This article looks at the difference between a general electrician or electrical contractor and a third party assessed fire alarm and life safety contractor (engineer).
Following the Grenfell Tower disaster, the government is in the process of creating a new building safety regulator. Dame Judith Hackitt was appointed to lead the investigation and provide recommendations on reform. The purpose of the review was to ensure that the industry has sufficient, robust regulatory systems and residents feel that the building they live in is safe and remains so in the future.
This means that new legislation and guidance is coming into force to ensure that high standards of fire safety are upheld throughout the construction industry.
As fully qualified Fire Alarm Engineers, Midland Fire Security frequently tender for contracts big and small and one debate still occurs – even in an industry that already has strict regulations. Should I hire a dedicated fire alarm contractor or an electrical contractor?
Its 2020, Why is this issue still being debated?
Looking from the outside in, the answer should be “Yes! – the safety of building occupants is paramount so I need to make sure the fire detection systems are adequate and meet current regulations”, unfortunately even in 2020 this isn’t always the case.
Electricians are not trained in BS5839 Part 1 2017 unless they take specific training
Luke Sillito from Midland Fire Security Services Ltd sheds some light on the problem “From the 20 years we have spent in the industry, we have been awarded several maintenance contracts where a recent installation does not comply with BS 5839. Quite often this occurs when the main contractor is a general electrical contractor and awarded the contract for the entire project – but has not received formal training in fire alarm installation. A common issue we see is that fire proof cables have not been used between the main supply and the fire detection system, this means that the detectors could stop working in an emergency. A fully qualified fire alarm engineer would know that this is a requirement. Of course this is not always the case, many electricians hold a formal qualification in fire alarm engineering but generally speaking electricians do not receive training specifically on BS5839 Part 1 2017 unless they take specific training”.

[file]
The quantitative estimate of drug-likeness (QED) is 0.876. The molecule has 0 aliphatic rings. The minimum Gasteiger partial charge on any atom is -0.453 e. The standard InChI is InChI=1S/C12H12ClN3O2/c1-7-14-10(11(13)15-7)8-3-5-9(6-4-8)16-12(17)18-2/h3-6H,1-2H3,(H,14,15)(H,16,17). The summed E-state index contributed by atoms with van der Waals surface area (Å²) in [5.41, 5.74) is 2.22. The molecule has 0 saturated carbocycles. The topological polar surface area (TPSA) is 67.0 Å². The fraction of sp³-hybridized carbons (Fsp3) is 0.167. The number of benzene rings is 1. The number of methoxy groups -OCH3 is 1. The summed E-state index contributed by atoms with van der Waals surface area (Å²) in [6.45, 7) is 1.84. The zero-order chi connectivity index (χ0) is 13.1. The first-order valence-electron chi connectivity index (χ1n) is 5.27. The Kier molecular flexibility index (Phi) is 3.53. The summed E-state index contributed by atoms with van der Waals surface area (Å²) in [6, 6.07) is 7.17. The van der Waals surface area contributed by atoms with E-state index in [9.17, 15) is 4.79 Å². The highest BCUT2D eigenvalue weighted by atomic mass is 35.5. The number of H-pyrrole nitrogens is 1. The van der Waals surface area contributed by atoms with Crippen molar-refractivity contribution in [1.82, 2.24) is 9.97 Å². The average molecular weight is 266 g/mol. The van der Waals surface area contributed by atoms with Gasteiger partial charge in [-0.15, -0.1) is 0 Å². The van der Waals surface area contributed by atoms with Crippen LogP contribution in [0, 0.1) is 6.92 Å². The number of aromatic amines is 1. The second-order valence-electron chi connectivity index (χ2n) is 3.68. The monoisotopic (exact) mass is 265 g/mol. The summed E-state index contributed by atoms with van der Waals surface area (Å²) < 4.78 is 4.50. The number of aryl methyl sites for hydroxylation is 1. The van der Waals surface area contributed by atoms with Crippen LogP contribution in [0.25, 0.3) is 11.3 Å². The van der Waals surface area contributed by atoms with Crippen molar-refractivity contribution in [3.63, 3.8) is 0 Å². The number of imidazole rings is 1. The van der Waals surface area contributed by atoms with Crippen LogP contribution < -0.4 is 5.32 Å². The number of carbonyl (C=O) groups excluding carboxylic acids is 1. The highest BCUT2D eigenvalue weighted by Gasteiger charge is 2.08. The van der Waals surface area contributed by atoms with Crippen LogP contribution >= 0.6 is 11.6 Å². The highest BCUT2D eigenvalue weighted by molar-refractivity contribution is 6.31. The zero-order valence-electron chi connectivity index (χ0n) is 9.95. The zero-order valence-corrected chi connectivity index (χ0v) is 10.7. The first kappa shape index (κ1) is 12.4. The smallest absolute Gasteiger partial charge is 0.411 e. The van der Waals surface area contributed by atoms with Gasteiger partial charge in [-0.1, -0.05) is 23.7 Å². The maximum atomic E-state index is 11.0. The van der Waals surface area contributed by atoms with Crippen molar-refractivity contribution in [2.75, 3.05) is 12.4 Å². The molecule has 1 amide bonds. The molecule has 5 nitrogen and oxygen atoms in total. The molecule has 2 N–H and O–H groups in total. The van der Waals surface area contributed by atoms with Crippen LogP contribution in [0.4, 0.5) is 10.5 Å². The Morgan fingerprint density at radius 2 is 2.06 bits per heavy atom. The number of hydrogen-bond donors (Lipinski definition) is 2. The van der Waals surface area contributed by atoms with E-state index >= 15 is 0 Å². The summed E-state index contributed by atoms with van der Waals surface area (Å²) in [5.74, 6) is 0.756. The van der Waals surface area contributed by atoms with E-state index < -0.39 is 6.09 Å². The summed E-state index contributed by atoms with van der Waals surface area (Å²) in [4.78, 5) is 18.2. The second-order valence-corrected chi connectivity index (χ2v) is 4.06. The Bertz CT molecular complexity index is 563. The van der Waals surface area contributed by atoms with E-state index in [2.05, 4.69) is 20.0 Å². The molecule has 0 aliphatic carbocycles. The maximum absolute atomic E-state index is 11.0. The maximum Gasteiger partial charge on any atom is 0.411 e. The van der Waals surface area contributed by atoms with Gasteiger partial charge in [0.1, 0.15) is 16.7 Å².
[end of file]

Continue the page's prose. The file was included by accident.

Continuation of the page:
EN 16763 and minimum levels of training
As new legislation is being adopted throughout the EU and the UK meaning it has never been more important for Electricians in the Fire Alarm Industry to be fully qualified. European Standard EN 16763 states that a level 3 qualification is the minimum recommended to work as a Fire Alarm Engineer. Although this is not mandatory yet, the standard specifies that those working on a system should be qualified to at least a Level 3 on the European Qualifications Framework.
Midland Fire Alarm Engineers have received level 3 training or are in the process of receiving training so that we fully comply with current and future legislation. At the start of the year Tom Chadwick, a Midland Fire Engineer was caught in the act, completing his course.
Specific Design Considerations
Fire Alarm System Design requires specific design considerations and planning to ensure that a fire is detected quickly in an emergency.
A good example of the depth of knowledge required to design fire alarm systems is the category system.
Fire alarm engineers must have a detailed understanding of different system types so they can specify the right system for a particular business.